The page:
The local arrangements for the implementation of the Carers Strategy (Department of Health 2010).
Here you can find advice for carers and information on the ways that North Somerset CCG, North Somerset Council and other organisations can support you.
What is a carer?
A carer is someone of any age providing unpaid support to family or friends who couldn’t manage without this help due to illness, disability, mental ill-health or a substance misuse problem.
Being identified as a carer is important because it can help you get the extra support you need. There’s no need for you to struggle alone.
A carer might be:
- an adult caring for a relative with a long-term condition such as dementia
- a young carer (under 18) who cares for a family member in a role normally expected of an adult
- or a parent carer of a disabled child
You may be balancing your caring role with work, school or raising a child, and the care you give will vary in its nature and amount. The person you care for may be a family member or a friend, and they may or may not live with you.
You may be eligible to receive a carer’s allowance or a direct payment for support which will help you to manage your role without it affecting your status as a carer.
If you’re employed as a carer, or working for a voluntary organisation unpaid, you’re not entitled to carers’ support.
How to access support
Tell your GP
They’ll record that you’re caring for someone and offer support and advice. Because caring for others can be demanding, remember to discuss your own health and emotional needs.
Find out whether you’re eligible for a carer’s assessment
Carers who provide care on a regular and substantial basis have a legal right to an assessment of their own needs. It’s a chance for you to discuss, identify and access the help you need to balance caring with your own needs. It can include regular breaks, payments and equipment.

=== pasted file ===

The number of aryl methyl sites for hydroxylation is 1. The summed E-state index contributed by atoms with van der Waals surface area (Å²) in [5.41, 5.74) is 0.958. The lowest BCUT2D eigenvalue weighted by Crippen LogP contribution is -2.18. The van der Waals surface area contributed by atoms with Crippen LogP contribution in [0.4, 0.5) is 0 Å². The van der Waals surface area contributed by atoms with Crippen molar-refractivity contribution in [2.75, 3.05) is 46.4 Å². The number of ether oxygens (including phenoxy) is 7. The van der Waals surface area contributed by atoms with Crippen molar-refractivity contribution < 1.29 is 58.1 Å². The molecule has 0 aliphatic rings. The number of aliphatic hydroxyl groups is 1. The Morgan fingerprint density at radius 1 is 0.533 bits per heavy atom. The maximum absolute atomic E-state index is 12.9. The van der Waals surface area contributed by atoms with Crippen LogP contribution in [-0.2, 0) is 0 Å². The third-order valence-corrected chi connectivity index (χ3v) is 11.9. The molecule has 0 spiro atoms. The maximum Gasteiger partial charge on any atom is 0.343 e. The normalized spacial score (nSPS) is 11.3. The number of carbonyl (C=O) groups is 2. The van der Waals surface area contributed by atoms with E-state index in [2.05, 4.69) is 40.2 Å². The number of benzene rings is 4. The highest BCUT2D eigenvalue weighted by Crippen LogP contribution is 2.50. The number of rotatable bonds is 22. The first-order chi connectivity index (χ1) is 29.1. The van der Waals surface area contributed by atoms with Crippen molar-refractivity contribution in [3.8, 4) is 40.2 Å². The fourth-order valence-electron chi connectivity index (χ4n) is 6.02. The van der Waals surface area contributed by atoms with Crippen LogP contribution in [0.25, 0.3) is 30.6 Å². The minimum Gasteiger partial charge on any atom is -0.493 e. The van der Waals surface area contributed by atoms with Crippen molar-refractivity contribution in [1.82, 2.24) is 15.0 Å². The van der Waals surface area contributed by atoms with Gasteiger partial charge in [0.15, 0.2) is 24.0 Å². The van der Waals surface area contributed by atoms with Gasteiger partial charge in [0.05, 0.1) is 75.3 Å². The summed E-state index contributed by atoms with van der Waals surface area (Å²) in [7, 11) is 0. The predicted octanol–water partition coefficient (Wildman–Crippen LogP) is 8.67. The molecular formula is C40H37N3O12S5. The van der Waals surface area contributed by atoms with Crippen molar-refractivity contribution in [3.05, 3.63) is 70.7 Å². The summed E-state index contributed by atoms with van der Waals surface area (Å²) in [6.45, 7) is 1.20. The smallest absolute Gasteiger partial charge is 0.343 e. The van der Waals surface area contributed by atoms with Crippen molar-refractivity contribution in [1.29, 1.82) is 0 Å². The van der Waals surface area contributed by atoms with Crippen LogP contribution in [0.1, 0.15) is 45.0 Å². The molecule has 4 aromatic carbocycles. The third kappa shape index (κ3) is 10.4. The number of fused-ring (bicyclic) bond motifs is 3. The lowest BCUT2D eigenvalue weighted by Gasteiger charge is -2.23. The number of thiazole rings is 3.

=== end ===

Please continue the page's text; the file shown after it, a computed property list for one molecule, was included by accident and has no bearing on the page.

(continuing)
Not all carers are eligible for an assessment. You can find out more – and request a carer’s assessment – at North Somerset Council.
Share information with health and social care professionals
If the person you care for is in hospital, tell staff and share information about the person you care for.
If you’re going to hospital with someone with dementia, find more help at the Alzheimer’s Society.
Contact support organisations
Access to information, financial support and breaks from caring will help you to manage the impact of caring on your own life. To find out more, please contact the following organisations:
- North Somerset Council (Carers)
- Crossroads Care North Somerset
- University Hospitals Bristol (Carers)
- Alzheimer's Society
- NHS Choices - Carers Direct
- Carers UK
- Carers Trust Phoenix
- Surgery Door
- Avon and West Wiltshire Mental Health Partnership
- Positive Step
- Money Advice Service (Young carers)
How we’re improving support for carers
We recognise the value of carers in our community and work in partnership with several organisations, including North Somerset Council, to commission services to support you. Together, we’ve created an action plan that helps us to:
- make sure that more carers are identified early and can access support
- ensure young carers are identified early, working closely with schools
- involve carers in planning care packages and local care provision
- make certain that eligible carers have access to a high quality assessment
- ensure that professionals work in partnership with carers
- support carers to fulfil their educational and employment potential
- fund and promote personal budgets, including direct payments to enable carers to have breaks
- support carers to maintain their physical and mental health
To read our latest action plan and carers strategy, go to the North Somerset Council website carers page:
For more information, email email@example.com